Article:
Days before Russia invaded Ukraine, Yaroslava Dunn urged her parents to leave their home in Kyiv.
But they stayed. When the invasion began on Feb. 24, they remained in their home. But by March 2, the St. Charles woman’s parents were asking for help to flee.
A nuclear physicist, Dunn’s 78-year-old father became increasingly concerned about the bombing, especially the vacuum bombs that were being used.
“This is the first time I saw him being really scared,” said the 47-year-old daughter who immigrated to the United States when she was 24. “He said that once the Russians unleash those weapons, there is no chance for anybody to survive.”
Dunn and her sister, Natasha Stevens, boarded a plane at O’Hare and headed to Warsaw on March 5. Her parents, Iurii Siedov and Nataliia Sukhodolska, left their home the following day. The two women were reunited with their parents in Warsaw nine days after boarding their flight to Poland.
“I’m very grateful for my daughters who dropped everything and came here to rescue us,” Siedov said by phone Monday through Dunn.
He and his wife fled their home with the clothes on their back, their two dogs and a few key possessions like their cellphones and chargers.
Though his home was not bombed, he could hear the planes flying overhead and saw the sky light up from the bombing. They also saw the fires from shelling in Irpin and Bucha, two nearby towns that were destroyed, Dunn said.
“I don’t wish anyone to go through this experience,” Siedov said of fleeing his homeland. He was born in Russia but grew up in Ukraine. “It’s pure horror. It’s a crisis that no one should have to go through.”
Dunn’s parents first attempted to leave Kyiv via train, but as Siedov put it, it was like “Armageddon” at the train station.
“There were so many people boarding the train,” Siedov told his daughter, adding they had no chance of getting on a train.
With the help of a Christian group, the couple made their way to Lviv on a minibus. They traveled with another couple whose apartment was bombed in Sumy.
“They were literally in their bathrobes and slippers,” Dunn’s father told her.
When Dunn’s parents arrived in Lviv, her mother realized that in their rush to flee she had grabbed the wrong documents. A cousin in Kyiv was able to retrieve the needed passports and send them via courier.
The couple then traveled by bus to Warsaw to reunite with their daughters. The cousin that retrieved the couple’s passports had to stay behind as men between the ages of 18 and 60 cannot leave Ukraine.
Dunn’s mother had a visa that allowed her entry to the U.S. and was able to fly to the states with her two dogs and Stevens. She is staying at Stevens’ home in Wisconsin while her husband remains in Warsaw, working with Dunn to secure his own visa. His had lapsed just before the pandemic and he had not been able to renew it.
They are scheduled to meet with embassy officials on Friday.
“It’s been a very difficult process,” Dunn said Monday. “There is no special refugee status for citizens crossing Ukraine.”
In the initial days after her parents arrived in Poland, Dunn said, she and her sister spent hours just trying to get through to the U.S. Embassy in Warsaw by phone. It took nearly four hours each of the three times they called.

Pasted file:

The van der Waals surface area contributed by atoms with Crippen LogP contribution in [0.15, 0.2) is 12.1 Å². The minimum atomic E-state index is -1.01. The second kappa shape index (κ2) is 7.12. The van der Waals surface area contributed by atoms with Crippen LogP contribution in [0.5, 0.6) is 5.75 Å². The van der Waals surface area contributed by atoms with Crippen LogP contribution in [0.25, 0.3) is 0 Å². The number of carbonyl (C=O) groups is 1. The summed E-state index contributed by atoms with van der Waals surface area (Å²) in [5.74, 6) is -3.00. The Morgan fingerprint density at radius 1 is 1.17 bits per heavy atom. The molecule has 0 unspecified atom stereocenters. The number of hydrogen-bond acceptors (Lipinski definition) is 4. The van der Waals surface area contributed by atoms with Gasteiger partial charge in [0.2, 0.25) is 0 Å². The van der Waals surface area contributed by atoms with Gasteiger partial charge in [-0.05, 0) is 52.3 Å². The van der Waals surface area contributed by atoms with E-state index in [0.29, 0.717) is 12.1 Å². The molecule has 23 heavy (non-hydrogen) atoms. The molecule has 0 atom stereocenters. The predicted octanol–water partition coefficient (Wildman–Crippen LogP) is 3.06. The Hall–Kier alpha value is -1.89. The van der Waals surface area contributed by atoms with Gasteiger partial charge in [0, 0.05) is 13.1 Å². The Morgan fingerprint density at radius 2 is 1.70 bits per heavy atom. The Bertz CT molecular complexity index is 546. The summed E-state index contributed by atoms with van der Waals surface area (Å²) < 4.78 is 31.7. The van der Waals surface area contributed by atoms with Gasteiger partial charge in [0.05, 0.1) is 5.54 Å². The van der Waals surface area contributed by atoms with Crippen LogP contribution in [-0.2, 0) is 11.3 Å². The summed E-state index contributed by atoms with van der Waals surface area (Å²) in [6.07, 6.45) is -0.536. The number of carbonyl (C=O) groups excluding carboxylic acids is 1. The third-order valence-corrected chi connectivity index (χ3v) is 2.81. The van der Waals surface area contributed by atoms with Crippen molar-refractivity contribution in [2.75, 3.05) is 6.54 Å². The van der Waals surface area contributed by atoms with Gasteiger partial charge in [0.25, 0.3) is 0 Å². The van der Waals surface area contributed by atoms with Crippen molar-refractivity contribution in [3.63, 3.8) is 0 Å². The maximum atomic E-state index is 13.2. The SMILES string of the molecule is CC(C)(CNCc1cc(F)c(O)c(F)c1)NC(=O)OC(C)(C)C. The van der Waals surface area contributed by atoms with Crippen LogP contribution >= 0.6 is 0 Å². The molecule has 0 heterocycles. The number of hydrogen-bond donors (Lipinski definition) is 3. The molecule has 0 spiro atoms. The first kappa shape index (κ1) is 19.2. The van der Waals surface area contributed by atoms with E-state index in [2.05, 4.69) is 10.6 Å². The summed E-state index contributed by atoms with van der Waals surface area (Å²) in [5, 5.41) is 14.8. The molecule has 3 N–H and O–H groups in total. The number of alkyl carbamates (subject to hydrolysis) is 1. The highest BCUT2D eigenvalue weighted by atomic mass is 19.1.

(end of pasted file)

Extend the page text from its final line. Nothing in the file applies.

Most of the more than 3 million refugees who have left Ukraine are now in Poland. Dunn noted the U.S. Embassy has limited hours and the process to obtain a visa is difficult to navigate.
She has written to President Joe Biden, U.S. Sens. Richard Durbin and Tammy Duckworth, U.S. Secretary of State Anthony Blinken and others urging the United States to aid those fleeing the war in Ukraine.
“The purpose of this letter is to urge you and the Congress of the United States to finally do the right thing and grant refugee status to the Ukrainian citizens,” Dunn wrote in a March 19 letter to Biden. “Ukrainian citizens who are displaced by war need an easier path for entering the United States.”
She said her experience with her father pales in comparison to Ukrainians who have fled their homeland but have no one to help them navigate a path to entry.
“I speak five languages, have a U.S. passport, means to support myself while traveling and a network of friends back home in the U.S.,” she wrote. “I can only imagine the kind of unbearable burden it is to deal with all of this for an ordinary Ukrainian family with young kids, elderly parents, pets, etc. who escaped with only the clothes on their back, have nothing, who do not speak English and who have no immediate emotional and financial support system from their relatives and friends. My heart breaks for them.”
The U.S. has allocated $13.6 billion in humanitarian, military and economic support for Ukraine. The Biden administration is considering ways to “fast track” bringing Ukrainian refugees to the U.S., according to an ABC News report. Ukrainians already in the United States by March 1 have been granted temporary protected status.
ABC News also reported embassies are also working to expedite visas for immediate family members of U.S. citizens, including parents, spouses and unmarried children under 21.
Dunn said she will continue to work to help her father and a family friend who traveled with her parents to Poland.
She and her father said they are grateful for the many volunteers and friends who have helped them. Siedov said he remains hopeful he will be able to return to his homeland once the fighting stops.
“Of course, I’m hoping to be back,” said Siedov, who still works at the University of Kyiv. “I know that they’re waiting for me back at work.”
Source: The Daily Chronicle